Sunday, March 30, 2014

A Heart's Rebellion book review

A Heart's Rebellion

A Heart's Rebellion 

Dutiful Jessamine Barry is tired of waiting patiently for a man to decide her future. So even though Lancelot Marfleet, second son of an aristocrat, is taking an interest in her during the London season, she refuses to consider him as a suitor. Instead, she's ready to take fashionable society by storm--and finds a rakish young man all too willing to help her do it. When things go too far, Jessamine will learn that the man who is faithful through thick and thin is more worthy than the one who speaks pretty words. But will her disgrace keep Lance from reconsidering her as a wife? And when tragedy strikes and Lance becomes his father's heir and a titled gentleman, will he think she only wants him now because of his title?

My Review: 6/10 

I did not realize that this book was a sequel until I was already knee deep in it. While it stands alone fairly well, I wonder if my perception of a few key characters would have been different if I had read the first book.

As it was, Jessamine and I did not get on. At all. She spent a good portion of the book being caught up in whining, self-pity, and pining after another woman's man. Oh my. It was difficult to swallow. Like a raw egg.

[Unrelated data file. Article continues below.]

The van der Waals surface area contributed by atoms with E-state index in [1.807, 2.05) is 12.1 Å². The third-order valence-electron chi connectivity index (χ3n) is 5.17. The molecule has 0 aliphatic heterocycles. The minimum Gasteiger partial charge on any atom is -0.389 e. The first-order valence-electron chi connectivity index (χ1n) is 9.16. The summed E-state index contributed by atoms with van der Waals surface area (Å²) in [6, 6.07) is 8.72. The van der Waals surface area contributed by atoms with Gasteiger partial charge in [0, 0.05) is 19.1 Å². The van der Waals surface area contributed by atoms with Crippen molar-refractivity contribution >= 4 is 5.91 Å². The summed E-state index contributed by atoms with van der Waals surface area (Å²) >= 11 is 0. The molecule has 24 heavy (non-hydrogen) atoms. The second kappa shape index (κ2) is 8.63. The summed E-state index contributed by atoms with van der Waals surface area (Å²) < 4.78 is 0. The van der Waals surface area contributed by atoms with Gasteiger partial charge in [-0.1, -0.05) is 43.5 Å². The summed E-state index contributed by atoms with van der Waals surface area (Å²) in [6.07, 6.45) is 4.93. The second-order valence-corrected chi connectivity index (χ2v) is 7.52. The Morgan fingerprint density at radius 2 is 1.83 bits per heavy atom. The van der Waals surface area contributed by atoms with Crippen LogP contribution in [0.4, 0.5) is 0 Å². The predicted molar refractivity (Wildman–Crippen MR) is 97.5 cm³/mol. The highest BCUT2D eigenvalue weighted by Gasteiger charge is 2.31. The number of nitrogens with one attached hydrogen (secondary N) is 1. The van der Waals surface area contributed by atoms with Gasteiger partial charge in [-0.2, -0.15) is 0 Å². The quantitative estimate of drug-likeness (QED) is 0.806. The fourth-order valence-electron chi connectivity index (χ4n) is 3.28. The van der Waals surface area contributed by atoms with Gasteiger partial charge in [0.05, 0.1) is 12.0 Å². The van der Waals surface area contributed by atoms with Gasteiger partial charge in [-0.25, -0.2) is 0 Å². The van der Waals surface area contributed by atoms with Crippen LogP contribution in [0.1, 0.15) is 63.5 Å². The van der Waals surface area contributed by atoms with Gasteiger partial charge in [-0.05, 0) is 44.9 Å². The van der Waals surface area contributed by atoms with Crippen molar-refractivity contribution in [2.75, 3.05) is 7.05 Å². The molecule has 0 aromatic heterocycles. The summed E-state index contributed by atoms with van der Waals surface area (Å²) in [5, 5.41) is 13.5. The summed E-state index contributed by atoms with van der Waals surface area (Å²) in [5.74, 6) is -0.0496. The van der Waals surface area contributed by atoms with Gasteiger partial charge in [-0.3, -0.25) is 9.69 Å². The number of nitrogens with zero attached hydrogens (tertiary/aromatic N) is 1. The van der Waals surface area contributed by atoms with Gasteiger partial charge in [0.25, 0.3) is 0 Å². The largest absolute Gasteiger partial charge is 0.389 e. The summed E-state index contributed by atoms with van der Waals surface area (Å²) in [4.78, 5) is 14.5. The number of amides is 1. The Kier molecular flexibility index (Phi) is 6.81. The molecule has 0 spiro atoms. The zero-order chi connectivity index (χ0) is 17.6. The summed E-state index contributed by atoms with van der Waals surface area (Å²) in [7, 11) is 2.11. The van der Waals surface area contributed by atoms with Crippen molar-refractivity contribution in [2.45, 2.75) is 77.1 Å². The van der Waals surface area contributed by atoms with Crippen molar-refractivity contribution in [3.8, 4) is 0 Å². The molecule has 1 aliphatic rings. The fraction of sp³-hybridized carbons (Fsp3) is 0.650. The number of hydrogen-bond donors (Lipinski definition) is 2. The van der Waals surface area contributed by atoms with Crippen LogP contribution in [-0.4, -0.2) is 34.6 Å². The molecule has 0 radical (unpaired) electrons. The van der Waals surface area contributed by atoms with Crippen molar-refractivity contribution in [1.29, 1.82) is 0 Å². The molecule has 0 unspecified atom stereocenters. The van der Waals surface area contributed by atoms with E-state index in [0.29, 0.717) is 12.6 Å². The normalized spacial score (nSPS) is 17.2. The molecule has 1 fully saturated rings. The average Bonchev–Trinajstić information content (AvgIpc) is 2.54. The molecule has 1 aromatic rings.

Her behavior toward Lancelot was just awful. She was shallow and stuck up, immediately dismissing him because of his looks. After realizing who he was, I expected her to be mortified and humbled. But no, she was all pride and conceit, thinking herself better than him.

As the story went on, her self-involvement reached a peak with her blaming everyone else for her feelings and obsessions, as if she is purely a victim of her circumstances. She may have been at one time, but at this point she is choosing her own self destructive path. She is no victim. Even when Megan tries to gently direct her to God, telling her to trust in His plans for her, she hardens her heart and persists.

Jessamine's attitude and actions may be an accurate representation of how some people really think and behave but they are not people I could respect or stand to be around much.

That being said, I did sympathize with her on a few points; overhearing the brief words between Rees and Celine was humiliating. I cannot even imagine. Rees in general seemed to be rubbing it in her face from the beginning all the way to the end with his talk of wishing she had found a love like he had with Celine. Why did he feel the need to compare the two? Why talk about himself at all?

I also understood the root of her insecurities, the cause and effect; her comparing herself to Celine and trying to compete, her seeking out what consoled her bruised ego, even why she was repulsed by a man who seemed too timid and was too similar to both her father and former intended, both of whom she blamed. What I didn't understand is why she thought she was superior to him or even equal to him, why she was so confident in her own appeal that she felt the need to rebuff his advances from the very first.

It was her total lack of humility and over abundance of insecurities (which I believe drove her constant defensive position at every interaction with Lancelot. I prefer characters who have a sense of humor; Jessamine was constantly irritable and offended.) that kept me from being able to connect with her or believe in their romance.